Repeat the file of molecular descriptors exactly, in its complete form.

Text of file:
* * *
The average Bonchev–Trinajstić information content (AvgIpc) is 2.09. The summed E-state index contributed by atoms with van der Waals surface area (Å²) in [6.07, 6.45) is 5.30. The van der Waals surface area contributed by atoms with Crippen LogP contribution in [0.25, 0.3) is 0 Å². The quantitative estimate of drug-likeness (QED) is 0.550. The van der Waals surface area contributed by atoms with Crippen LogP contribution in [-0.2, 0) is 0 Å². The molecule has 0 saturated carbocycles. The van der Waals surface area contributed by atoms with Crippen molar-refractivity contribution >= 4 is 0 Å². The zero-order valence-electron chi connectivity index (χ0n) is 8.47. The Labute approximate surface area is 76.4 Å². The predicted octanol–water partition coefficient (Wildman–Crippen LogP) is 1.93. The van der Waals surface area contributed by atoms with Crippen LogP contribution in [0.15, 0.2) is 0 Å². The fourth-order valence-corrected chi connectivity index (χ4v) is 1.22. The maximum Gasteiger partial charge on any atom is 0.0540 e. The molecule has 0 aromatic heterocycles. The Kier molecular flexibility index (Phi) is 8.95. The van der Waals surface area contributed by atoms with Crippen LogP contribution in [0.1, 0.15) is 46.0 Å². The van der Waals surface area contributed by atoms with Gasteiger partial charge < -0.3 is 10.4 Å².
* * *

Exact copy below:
The average Bonchev–Trinajstić information content (AvgIpc) is 2.09. The summed E-state index contributed by atoms with van der Waals surface area (Å²) in [6.07, 6.45) is 5.30. The van der Waals surface area contributed by atoms with Crippen LogP contribution in [0.25, 0.3) is 0 Å². The quantitative estimate of drug-likeness (QED) is 0.550. The van der Waals surface area contributed by atoms with Crippen LogP contribution in [-0.2, 0) is 0 Å². The molecule has 0 saturated carbocycles. The van der Waals surface area contributed by atoms with Crippen molar-refractivity contribution >= 4 is 0 Å². The zero-order valence-electron chi connectivity index (χ0n) is 8.47. The Labute approximate surface area is 76.4 Å². The predicted octanol–water partition coefficient (Wildman–Crippen LogP) is 1.93. The van der Waals surface area contributed by atoms with Crippen LogP contribution in [0.15, 0.2) is 0 Å². The fourth-order valence-corrected chi connectivity index (χ4v) is 1.22. The maximum Gasteiger partial charge on any atom is 0.0540 e. The molecule has 0 aromatic heterocycles. The Kier molecular flexibility index (Phi) is 8.95. The van der Waals surface area contributed by atoms with Crippen LogP contribution in [0.1, 0.15) is 46.0 Å². The van der Waals surface area contributed by atoms with Gasteiger partial charge < -0.3 is 10.4 Å².